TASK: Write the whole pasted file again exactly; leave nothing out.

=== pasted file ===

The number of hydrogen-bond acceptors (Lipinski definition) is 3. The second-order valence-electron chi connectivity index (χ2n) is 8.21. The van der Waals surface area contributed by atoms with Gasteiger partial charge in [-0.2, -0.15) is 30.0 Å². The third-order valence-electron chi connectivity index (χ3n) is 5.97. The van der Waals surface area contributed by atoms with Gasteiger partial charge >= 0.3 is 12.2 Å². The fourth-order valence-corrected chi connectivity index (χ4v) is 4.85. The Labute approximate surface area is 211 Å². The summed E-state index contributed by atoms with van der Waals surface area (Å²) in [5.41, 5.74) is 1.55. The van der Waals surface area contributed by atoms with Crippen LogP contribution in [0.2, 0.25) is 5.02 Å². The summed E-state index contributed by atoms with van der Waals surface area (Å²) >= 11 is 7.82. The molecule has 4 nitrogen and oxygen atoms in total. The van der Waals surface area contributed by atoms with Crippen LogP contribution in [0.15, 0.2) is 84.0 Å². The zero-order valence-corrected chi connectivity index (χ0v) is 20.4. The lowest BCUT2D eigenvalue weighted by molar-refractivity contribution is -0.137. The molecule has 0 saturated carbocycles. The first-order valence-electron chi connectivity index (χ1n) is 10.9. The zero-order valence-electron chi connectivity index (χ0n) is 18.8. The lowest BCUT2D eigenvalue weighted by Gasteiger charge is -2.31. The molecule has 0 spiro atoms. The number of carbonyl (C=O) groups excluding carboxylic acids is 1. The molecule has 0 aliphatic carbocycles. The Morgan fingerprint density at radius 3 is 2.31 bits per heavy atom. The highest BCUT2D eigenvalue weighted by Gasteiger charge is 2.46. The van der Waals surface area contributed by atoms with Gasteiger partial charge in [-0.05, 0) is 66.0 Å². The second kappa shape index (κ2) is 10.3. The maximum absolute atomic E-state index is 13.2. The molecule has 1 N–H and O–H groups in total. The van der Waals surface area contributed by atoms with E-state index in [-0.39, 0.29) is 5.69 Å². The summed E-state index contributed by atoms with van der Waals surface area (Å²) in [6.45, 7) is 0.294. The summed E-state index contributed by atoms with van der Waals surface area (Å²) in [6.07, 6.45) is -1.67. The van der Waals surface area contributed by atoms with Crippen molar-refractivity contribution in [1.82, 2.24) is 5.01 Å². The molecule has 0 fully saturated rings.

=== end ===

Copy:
The number of hydrogen-bond acceptors (Lipinski definition) is 3. The second-order valence-electron chi connectivity index (χ2n) is 8.21. The van der Waals surface area contributed by atoms with Gasteiger partial charge in [-0.2, -0.15) is 30.0 Å². The third-order valence-electron chi connectivity index (χ3n) is 5.97. The van der Waals surface area contributed by atoms with Gasteiger partial charge >= 0.3 is 12.2 Å². The fourth-order valence-corrected chi connectivity index (χ4v) is 4.85. The Labute approximate surface area is 211 Å². The summed E-state index contributed by atoms with van der Waals surface area (Å²) in [5.41, 5.74) is 1.55. The van der Waals surface area contributed by atoms with Crippen LogP contribution in [0.2, 0.25) is 5.02 Å². The summed E-state index contributed by atoms with van der Waals surface area (Å²) >= 11 is 7.82. The molecule has 4 nitrogen and oxygen atoms in total. The van der Waals surface area contributed by atoms with Crippen LogP contribution in [0.15, 0.2) is 84.0 Å². The zero-order valence-corrected chi connectivity index (χ0v) is 20.4. The lowest BCUT2D eigenvalue weighted by molar-refractivity contribution is -0.137. The molecule has 0 saturated carbocycles. The first-order valence-electron chi connectivity index (χ1n) is 10.9. The zero-order valence-electron chi connectivity index (χ0n) is 18.8. The lowest BCUT2D eigenvalue weighted by Gasteiger charge is -2.31. The molecule has 0 spiro atoms. The number of carbonyl (C=O) groups excluding carboxylic acids is 1. The molecule has 0 aliphatic carbocycles. The Morgan fingerprint density at radius 3 is 2.31 bits per heavy atom. The highest BCUT2D eigenvalue weighted by Gasteiger charge is 2.46. The van der Waals surface area contributed by atoms with Gasteiger partial charge in [-0.05, 0) is 66.0 Å². The second kappa shape index (κ2) is 10.3. The maximum absolute atomic E-state index is 13.2. The molecule has 1 N–H and O–H groups in total. The van der Waals surface area contributed by atoms with E-state index in [-0.39, 0.29) is 5.69 Å². The summed E-state index contributed by atoms with van der Waals surface area (Å²) in [6.45, 7) is 0.294. The summed E-state index contributed by atoms with van der Waals surface area (Å²) in [6.07, 6.45) is -1.67. The van der Waals surface area contributed by atoms with Crippen molar-refractivity contribution in [1.82, 2.24) is 5.01 Å². The molecule has 0 fully saturated rings.